I'm just beginning to work on iPhone apps. How do I know when I should be putting stuff in AppDelegate versus a custom class? Is there a rule or any type of analogy with another programming language like Python or PHP that uses an AppDelegate like pattern?
I normally avoid the design approach implied by Andrew's use of the term "heart of your application". What I mean by this is that I think you should avoid lumping too many things in a central location -- good program design normally involves separating functionality by "area of concern".
A delegate object is an object that gets notified when the object to which it is connected reaches certain events or states. In this case, the Application Delegate is an object which receives notifications when the UIApplication object reaches certain states. In many respects, it is a specialized one-to-one Observer pattern.
This means that the "area of concern" for the AppDelegate is handling special UIApplication states. The most important of these are:
- applicationDidFinishLaunching: - good for handling on-startup configuration and construction
- applicationWillTerminate: - good for cleaning up at the end
You should avoid putting other functionality in the AppDelegate since they don't really belong there. Such other functionality includes:
- Document data -- you should have a document manager singleton (for multiple document applications) or a document singleton (for single document applications)
- Button/table/view controllers, view delegate methods or other view handling (except for construction of the top-level view in applicationDidFinishLaunching:) -- this work should be in respective view controller classes.
Many people lump these things into their AppDelegate because they are lazy or they think the AppDelegate controls the whole program. You should avoid centralizing in your AppDelegate since it muddies the areas of concern in the app and doesn't scale.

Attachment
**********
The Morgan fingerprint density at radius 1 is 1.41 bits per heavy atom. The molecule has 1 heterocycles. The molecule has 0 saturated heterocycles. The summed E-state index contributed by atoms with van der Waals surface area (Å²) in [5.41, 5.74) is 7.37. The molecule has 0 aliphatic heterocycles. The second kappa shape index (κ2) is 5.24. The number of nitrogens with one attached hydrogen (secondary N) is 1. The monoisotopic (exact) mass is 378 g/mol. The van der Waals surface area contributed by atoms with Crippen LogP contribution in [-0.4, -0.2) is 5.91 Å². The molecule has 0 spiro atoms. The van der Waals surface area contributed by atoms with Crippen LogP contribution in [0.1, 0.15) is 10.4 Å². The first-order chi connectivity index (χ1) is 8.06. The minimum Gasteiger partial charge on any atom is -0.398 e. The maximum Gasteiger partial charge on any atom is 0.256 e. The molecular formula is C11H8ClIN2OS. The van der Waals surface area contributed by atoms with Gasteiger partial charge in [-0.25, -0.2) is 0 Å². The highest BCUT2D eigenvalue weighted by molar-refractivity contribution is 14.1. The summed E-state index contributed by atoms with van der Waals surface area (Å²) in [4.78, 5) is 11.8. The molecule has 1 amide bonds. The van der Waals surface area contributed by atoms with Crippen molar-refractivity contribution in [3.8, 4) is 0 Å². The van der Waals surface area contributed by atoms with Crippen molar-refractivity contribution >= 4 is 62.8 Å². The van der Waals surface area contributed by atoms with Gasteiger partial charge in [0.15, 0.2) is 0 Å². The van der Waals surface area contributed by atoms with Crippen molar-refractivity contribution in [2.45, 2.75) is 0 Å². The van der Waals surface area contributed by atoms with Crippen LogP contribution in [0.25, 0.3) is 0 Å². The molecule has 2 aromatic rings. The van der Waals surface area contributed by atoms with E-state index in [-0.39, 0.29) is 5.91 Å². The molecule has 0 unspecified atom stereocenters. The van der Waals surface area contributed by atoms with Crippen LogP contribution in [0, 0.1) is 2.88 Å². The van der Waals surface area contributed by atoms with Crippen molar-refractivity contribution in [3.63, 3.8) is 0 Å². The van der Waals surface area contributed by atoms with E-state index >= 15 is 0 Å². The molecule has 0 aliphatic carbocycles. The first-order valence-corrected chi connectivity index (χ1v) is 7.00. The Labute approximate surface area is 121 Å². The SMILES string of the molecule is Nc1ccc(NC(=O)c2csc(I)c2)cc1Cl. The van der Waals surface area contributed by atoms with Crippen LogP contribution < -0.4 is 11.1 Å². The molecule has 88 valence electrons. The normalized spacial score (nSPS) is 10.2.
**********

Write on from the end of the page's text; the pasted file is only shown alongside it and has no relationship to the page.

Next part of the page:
Your application delegate is the heart of your application. It's effectively your "Program Controller".
The Application Delegate is the class that receives application-level messages, including the applicationDidFinishLaunching message most commonly used to initiate the creation of other views.
While not exactly similar you could think of it as the "main()" routine of your Cocoa program.
From what I understand of
appDelegate, is close to what an
Application is in Android. The
viewDidDisappear is comparable to what Android's Lifecycle. Every application has a life cycle, from launching to interruptions from calls coming in, to notifications showing up. If you need your code to do something special when these
system events occur then you need to write code the methods.
In Android we use
onCreate kinda callback methods to handle such system events.
Hope this will help a little more ...
Programmers new to this language always have the same question - does the program start from a main method? Yes, you are right in this case; IOS apps also start from a main method.
Your main class calls the below function:
UIApplicationMain(argc, argv, nil, NSStringFromClass([AppDelegate class]));
UIApplicationMain kicks off the Cocoa Touch run loop and app infrastructure which creates a
UIApplication object. Our application needs content so objective-c uses a delegate to handle this. That's why we call it AppDelegate (act as delegate of
UIApplication). We implement some of the optional methods of that delegate and it behaves accordingly.